Posted by: r.m. | April 12, 2012

Economic structures destroying local agriculture..and farmers fighting back: Korea

Same story, different country.

Globalization, Economic Structures, Weakened Local Agriculture, Decreased food security and food sovereignty

Korea:

From the excellent Food First:

the paradox of this Korean food globalization is that getting a truly Korean meal in Seoul is not easy. In fact much of the food in Korea today is not grown or raised in Korea. The chickens are raised in the Philippines, the beef in Australia or the U.S., the soybeans are from Argentina and the wheat is from Russia. Today, there is very little that is truly Korean about Korean food.

In fact today, among the 34 member nations of the economically powerful Organization for Economic Cooperation and Development (OECD), South Korea ranks among the lowest, with an overall self-sufficiency rate of only around 50 percent. …The concern over food security has resulted in the government allocating millions of dollars for securing food supplies overseas in the next decade. But what about Korean agriculture? Why is Korea not able to feed itself despite being one of the wealthiest nations in the world? Are Korean farmers not able to produce enough food or is something else going on?

there are complex global economic forces at work which are together making South Korea an increasingly more expensive and impractical place to be in the farming business. This “modernization” of the economy, in the form of removal of trade and economic barriers, has not benefited rural areas to the same extent as the cities. Many rural communities are suffering from poverty and economic stagnation. Biased development policies and focus on export and trade have left Korean agriculture in a state of crisis.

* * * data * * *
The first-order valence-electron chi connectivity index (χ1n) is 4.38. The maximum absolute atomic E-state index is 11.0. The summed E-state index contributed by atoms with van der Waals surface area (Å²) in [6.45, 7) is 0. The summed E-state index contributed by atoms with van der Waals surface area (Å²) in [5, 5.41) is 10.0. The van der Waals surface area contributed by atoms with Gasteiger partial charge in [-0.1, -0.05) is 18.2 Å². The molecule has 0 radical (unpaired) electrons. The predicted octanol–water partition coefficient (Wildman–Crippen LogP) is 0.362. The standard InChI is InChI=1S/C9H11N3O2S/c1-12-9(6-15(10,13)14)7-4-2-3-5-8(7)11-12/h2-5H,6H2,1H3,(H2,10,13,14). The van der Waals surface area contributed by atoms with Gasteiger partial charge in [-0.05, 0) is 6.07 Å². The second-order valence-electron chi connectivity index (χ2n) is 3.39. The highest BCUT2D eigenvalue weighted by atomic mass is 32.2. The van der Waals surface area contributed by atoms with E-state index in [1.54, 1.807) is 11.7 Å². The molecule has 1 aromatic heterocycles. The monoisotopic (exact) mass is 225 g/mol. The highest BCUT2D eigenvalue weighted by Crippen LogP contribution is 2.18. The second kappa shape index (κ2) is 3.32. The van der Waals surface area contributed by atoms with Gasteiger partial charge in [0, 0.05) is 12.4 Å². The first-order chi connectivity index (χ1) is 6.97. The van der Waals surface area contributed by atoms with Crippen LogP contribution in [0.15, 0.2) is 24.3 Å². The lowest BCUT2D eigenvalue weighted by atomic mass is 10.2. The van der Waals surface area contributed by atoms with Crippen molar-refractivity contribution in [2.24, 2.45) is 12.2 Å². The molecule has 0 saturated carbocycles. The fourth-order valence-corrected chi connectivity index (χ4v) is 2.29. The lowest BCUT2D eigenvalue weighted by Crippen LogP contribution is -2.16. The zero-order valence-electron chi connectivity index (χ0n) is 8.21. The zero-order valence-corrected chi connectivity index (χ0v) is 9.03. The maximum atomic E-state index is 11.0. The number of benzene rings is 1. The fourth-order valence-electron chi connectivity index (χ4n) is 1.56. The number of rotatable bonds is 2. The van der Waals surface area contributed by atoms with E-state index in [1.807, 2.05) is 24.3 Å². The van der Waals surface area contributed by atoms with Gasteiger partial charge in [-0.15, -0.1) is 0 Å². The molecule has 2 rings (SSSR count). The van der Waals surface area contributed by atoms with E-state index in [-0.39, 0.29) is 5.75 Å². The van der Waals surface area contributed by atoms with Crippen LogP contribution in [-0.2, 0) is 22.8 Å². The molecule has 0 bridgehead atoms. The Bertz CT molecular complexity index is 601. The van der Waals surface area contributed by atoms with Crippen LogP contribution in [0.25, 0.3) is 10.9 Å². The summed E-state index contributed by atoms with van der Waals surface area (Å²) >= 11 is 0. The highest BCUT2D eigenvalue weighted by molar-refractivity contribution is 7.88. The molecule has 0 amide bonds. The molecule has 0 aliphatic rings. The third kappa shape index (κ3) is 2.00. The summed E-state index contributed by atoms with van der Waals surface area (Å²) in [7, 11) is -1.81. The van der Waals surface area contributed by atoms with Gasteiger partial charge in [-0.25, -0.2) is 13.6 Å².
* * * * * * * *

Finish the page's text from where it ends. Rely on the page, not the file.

Korean agriculture has been in perpetual crisis since the 1980s failure of Park Chung Hee’s Rural Infrastructure program the New Community Movement or Saemaeul Undong. By the mid-1980s, many Korean farmers experienced severe debt problems after investing heavily in infrastructure and agricultural inputs. The crisis was exacerbated following the 1997 economic crisis, which led to liberalization of the agricultural sector as part of structural adjustment policies.

By the end of the 1990’s Korean farmers began to voice their dissatisfaction with domestic agricultural policies at the international level most notable during the 2003 World Trade Organization (WTO) negotiations in Cancun, Mexico. The conference was marked by tragedy when farmer Lee Kyung-hae crawled the fence surrounding the WTO negotiation complex and stabbed himself to death wearing a sign around his neck saying “WTO kills farmers” to raise awareness of the plight of small farmers not only in Korea, but around the world. Lee’s statement has changed little. Farm debt is continually rising, and household incomes remain much lower in rural areas than in the cities.

The crisis of Korean farmers and the country’s food security crisis is thus a structural problem related to domestic policies favoring industry and trade over agriculture and food self-sufficiency. This is in turn is related to economic globalization. The continued disregard for Korean agriculture by the government can also be seen in the Free Trade Agreement (FTA) between the U.S. and Korea that was ratified in November 2011 by the Korean Assembly.

In short, the Korean government is, on the one hand, seeking to secure food supplies overseas, either through farm land investments in distant developing countries or through free trade agreements with the U.S., the European Union (EU) and Australia. On the other hand, it continues to marginalize Korean farmers by eliminating farmland and allowing unfair competition for Korean produce and livestock. ….

But the Korean farmers’ movements are not only protesting. They are also building up an alternative food system within Korea, a system that embraces local, healthy, environmentally-sustainable and socially-just food”

Read the article in full here: The Fight for Real Food in Korea

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